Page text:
The feast of Diwali is celebrated by all Hindus and is also known as Deepavali, or “oil lamp”. Symbolically based on ancient mythology, it represents the victory of truth over lies, of light over darkness, of life over death, of good over evil.
The celebration itself lasts for three days, marking the beginning of a new year, family reconciliation, especially between brothers and sisters, and adoration of divinity.
This year the feast will be celebrated by many Hindus on 19 October.
To mark the occasion, the Pontifical Council for Interreligious Dialogue has sent them a Message on the theme: “Christians and Hindus: Going beyond tolerance”.
The Message, signed by the President, Cardinal Jean-Louis Tauran, and the Secretary, H.E. Msgr. Miguel Ángel Ayuso Guixot, M.C.C.J., was also sent in Hindi.
The following is the full text of the message:
Christians and Hindus: Going beyond tolerance
Dear Hindu Friends,
On behalf of the Pontifical Council for Interreligious Dialogue, we offer cordial greetings to all of you as you celebrate Deepavali on 19 October 2017. May this festival of lights illumine your minds and lives, bring joy to your hearts and homes, and strengthen your families and communities!
We can rightfully acknowledge the many wonderful things that are happening throughout the world, for which we are very grateful. At the same time, we are also mindful of the difficulties which confront our communities and which deeply concern us. The growth of intolerance, spawning violence in many parts of the world, is one such challenge we face today. On this occasion, therefore, we wish to reflect on how Christians and Hindus can together foster mutual respect among people – and go beyond tolerance, in order to usher in a more peaceful and harmonious era for every society.
Tolerance certainly means being open and patient with others, recognizing their presence in our midst. If we are to work for lasting peace and true harmony, however, tolerance is not enough. What is also needed is genuine respect and appreciation for the diversity of cultures and customs within our communities, which in turn contribute to the health and unity of society as a whole. To see pluralism and diversity as a threat to unity leads tragically to intolerance and violence.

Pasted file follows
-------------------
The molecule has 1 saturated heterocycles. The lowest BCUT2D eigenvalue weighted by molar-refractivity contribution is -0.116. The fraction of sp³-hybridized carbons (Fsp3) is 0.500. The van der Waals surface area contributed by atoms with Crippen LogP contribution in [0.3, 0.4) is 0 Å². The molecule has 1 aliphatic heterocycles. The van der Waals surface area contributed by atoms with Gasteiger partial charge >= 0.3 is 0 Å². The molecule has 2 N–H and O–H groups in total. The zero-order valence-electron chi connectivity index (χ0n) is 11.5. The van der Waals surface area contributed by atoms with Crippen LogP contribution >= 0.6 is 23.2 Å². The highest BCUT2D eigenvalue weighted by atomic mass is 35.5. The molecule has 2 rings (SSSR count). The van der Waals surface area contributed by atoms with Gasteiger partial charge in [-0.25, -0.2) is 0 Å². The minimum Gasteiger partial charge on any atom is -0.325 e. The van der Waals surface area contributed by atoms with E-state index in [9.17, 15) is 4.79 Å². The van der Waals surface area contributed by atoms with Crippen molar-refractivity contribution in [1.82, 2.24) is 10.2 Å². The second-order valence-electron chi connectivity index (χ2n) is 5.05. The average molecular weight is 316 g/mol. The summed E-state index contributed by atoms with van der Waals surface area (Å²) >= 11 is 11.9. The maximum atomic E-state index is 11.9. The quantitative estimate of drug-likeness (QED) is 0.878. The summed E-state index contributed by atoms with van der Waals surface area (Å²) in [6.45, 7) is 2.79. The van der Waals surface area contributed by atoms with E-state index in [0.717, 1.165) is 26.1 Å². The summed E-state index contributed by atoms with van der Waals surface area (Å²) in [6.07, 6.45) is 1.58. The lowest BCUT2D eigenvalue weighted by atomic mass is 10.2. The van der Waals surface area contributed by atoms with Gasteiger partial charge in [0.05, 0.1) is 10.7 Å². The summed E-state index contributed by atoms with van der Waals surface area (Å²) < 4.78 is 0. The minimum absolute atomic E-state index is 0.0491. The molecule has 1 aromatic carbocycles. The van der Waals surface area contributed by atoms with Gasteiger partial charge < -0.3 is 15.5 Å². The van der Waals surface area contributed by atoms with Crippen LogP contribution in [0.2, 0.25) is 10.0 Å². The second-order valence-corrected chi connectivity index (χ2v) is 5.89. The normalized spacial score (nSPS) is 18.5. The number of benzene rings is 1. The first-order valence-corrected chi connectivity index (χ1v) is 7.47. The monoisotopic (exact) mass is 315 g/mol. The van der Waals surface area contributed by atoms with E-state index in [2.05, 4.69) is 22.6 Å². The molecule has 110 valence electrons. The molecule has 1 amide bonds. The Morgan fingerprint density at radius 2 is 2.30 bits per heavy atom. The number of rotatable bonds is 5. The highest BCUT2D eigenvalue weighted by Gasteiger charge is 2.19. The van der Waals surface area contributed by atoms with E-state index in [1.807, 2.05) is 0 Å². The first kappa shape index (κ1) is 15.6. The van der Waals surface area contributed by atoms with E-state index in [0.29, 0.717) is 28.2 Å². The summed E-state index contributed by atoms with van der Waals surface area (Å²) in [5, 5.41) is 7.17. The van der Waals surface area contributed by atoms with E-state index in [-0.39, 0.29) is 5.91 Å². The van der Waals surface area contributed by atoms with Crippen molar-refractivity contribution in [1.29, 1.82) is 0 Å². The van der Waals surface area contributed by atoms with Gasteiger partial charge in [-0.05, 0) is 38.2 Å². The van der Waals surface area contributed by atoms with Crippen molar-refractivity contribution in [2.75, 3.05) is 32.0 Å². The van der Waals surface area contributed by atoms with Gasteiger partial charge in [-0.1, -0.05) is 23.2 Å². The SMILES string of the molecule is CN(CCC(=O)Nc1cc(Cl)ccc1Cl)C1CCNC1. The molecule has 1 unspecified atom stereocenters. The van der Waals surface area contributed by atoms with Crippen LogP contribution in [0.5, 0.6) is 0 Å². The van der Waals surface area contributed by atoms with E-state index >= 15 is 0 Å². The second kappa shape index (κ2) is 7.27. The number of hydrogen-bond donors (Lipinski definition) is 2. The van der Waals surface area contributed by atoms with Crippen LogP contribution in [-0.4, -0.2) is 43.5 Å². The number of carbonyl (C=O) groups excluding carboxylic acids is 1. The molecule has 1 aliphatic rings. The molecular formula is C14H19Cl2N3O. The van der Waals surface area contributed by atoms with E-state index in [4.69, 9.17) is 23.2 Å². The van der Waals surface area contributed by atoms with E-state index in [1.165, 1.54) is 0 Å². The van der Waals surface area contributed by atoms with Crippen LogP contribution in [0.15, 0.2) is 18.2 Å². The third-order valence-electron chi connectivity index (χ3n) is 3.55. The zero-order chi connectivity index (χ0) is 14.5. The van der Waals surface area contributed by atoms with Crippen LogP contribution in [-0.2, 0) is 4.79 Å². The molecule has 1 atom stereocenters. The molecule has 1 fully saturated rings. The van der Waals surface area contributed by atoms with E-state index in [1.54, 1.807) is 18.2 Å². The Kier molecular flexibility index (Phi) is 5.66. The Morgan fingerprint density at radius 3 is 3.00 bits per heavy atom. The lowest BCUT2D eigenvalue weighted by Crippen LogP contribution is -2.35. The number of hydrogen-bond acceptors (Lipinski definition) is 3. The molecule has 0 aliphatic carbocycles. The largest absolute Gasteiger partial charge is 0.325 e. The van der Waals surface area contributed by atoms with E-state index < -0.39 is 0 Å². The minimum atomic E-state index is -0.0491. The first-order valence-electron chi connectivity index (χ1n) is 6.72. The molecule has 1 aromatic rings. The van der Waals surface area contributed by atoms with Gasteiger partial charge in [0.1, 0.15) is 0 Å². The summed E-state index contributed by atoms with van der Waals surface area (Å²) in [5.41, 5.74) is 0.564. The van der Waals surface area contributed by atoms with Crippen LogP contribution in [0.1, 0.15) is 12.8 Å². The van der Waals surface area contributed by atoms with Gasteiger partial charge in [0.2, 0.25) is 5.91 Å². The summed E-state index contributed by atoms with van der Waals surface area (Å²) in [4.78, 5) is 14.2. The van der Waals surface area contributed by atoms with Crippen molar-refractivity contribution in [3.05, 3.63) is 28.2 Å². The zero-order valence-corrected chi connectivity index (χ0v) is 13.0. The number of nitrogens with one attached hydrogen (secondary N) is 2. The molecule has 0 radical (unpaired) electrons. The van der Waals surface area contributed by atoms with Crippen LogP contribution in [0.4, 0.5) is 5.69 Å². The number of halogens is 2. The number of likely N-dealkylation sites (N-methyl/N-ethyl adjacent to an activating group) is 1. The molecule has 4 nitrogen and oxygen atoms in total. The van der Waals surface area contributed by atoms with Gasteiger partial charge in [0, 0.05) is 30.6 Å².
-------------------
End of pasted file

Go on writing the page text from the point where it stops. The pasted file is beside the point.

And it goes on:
Respect for others is an important antidote to intolerance since it entails authentic appreciation for the human person, and his or her inherent dignity. In the light of our responsibility to society, fostering such respect demands showing esteem for different social, cultural and religious customs and practices. It likewise demands the recognition of inalienable rights, such as the right to life and the right to profess and practise the religion of one’s choice.
The path forward for diverse communities is thus one marked by respect. While tolerance merely protects the other, respect goes further: it favours peaceful coexistence and harmony for all. Respect creates space for every person, and nurtures within us a sense of “feeling at home” with others. Rather than dividing and isolating, respect allows us to see our differences as a sign of the diversity and richness of the one human family. In this way, as Pope Francis has pointed out, “diversity is no longer seen as a threat, but as a source of enrichment” (Address at the International Airport of Colombo, 13 January 2015). On yet another occasion, the Pope urged religious leaders and believers to have “the courage to accept differences, because those who are different, either culturally or religiously, should not be seen or treated as enemies, but rather welcomed as
fellow-travellers, in the genuine conviction that the good of each resides in the good of all” (Address to the Participants in the International Peace Conference, Al-Azar Conference Centre, Cairo, Egypt, 28 April 2017).
We are challenged then to go beyond the confines of tolerance by showing respect to all individuals and communities, for everyone desires and deserves to be valued according to his or her innate dignity. This calls for the building of a true culture of respect, one capable of promoting conflict resolution, peace-making and harmonious living.
Grounded in our own spiritual traditions and in our shared concern for the unity and welfare of all people, may we Christians and Hindus, together with other believers and people of good will, encourage, in our families and communities, and through our religious teachings and communication media, respect for every person, especially for those in our midst whose cultures and beliefs are different from our own. In this way, we will move beyond tolerance to build a society that is harmonious and peaceful, where all are respected and encouraged to contribute to the unity of the human family by making their own unique contribution.
We wish you once again a joyful celebration of Deepavali!
Jean-Louis Cardinal Tauran
Bishop Miguel Ángel Ayuso Guixot, MCCJ